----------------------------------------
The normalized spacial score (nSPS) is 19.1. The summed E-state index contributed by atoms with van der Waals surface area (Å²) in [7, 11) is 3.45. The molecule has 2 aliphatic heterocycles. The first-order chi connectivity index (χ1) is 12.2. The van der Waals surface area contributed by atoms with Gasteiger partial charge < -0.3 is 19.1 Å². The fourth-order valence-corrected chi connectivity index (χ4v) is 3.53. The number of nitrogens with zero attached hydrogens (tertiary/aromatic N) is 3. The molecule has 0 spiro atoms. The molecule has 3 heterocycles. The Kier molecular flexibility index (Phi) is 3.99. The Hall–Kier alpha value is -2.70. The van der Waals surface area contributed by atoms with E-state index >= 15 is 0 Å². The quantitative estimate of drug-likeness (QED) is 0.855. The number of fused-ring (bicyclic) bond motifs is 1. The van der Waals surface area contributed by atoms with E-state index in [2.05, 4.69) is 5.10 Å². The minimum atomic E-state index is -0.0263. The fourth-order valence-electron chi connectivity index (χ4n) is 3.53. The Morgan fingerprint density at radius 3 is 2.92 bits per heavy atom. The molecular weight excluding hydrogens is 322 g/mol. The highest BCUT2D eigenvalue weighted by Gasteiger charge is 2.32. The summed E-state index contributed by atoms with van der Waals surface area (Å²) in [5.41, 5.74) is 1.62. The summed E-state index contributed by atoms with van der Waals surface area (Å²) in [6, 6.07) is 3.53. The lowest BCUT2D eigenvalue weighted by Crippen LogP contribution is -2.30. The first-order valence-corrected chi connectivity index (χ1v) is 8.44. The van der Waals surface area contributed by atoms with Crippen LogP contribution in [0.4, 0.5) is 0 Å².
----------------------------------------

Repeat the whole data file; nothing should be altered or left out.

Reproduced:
The normalized spacial score (nSPS) is 19.1. The summed E-state index contributed by atoms with van der Waals surface area (Å²) in [7, 11) is 3.45. The molecule has 2 aliphatic heterocycles. The first-order chi connectivity index (χ1) is 12.2. The van der Waals surface area contributed by atoms with Gasteiger partial charge < -0.3 is 19.1 Å². The fourth-order valence-corrected chi connectivity index (χ4v) is 3.53. The number of nitrogens with zero attached hydrogens (tertiary/aromatic N) is 3. The molecule has 0 spiro atoms. The molecule has 3 heterocycles. The Kier molecular flexibility index (Phi) is 3.99. The Hall–Kier alpha value is -2.70. The van der Waals surface area contributed by atoms with E-state index >= 15 is 0 Å². The quantitative estimate of drug-likeness (QED) is 0.855. The number of fused-ring (bicyclic) bond motifs is 1. The van der Waals surface area contributed by atoms with E-state index in [2.05, 4.69) is 5.10 Å². The minimum atomic E-state index is -0.0263. The fourth-order valence-electron chi connectivity index (χ4n) is 3.53. The Morgan fingerprint density at radius 3 is 2.92 bits per heavy atom. The molecular weight excluding hydrogens is 322 g/mol. The highest BCUT2D eigenvalue weighted by Gasteiger charge is 2.32. The summed E-state index contributed by atoms with van der Waals surface area (Å²) in [5.41, 5.74) is 1.62. The summed E-state index contributed by atoms with van der Waals surface area (Å²) in [6, 6.07) is 3.53. The lowest BCUT2D eigenvalue weighted by Crippen LogP contribution is -2.30. The first-order valence-corrected chi connectivity index (χ1v) is 8.44. The van der Waals surface area contributed by atoms with Crippen LogP contribution in [0.4, 0.5) is 0 Å².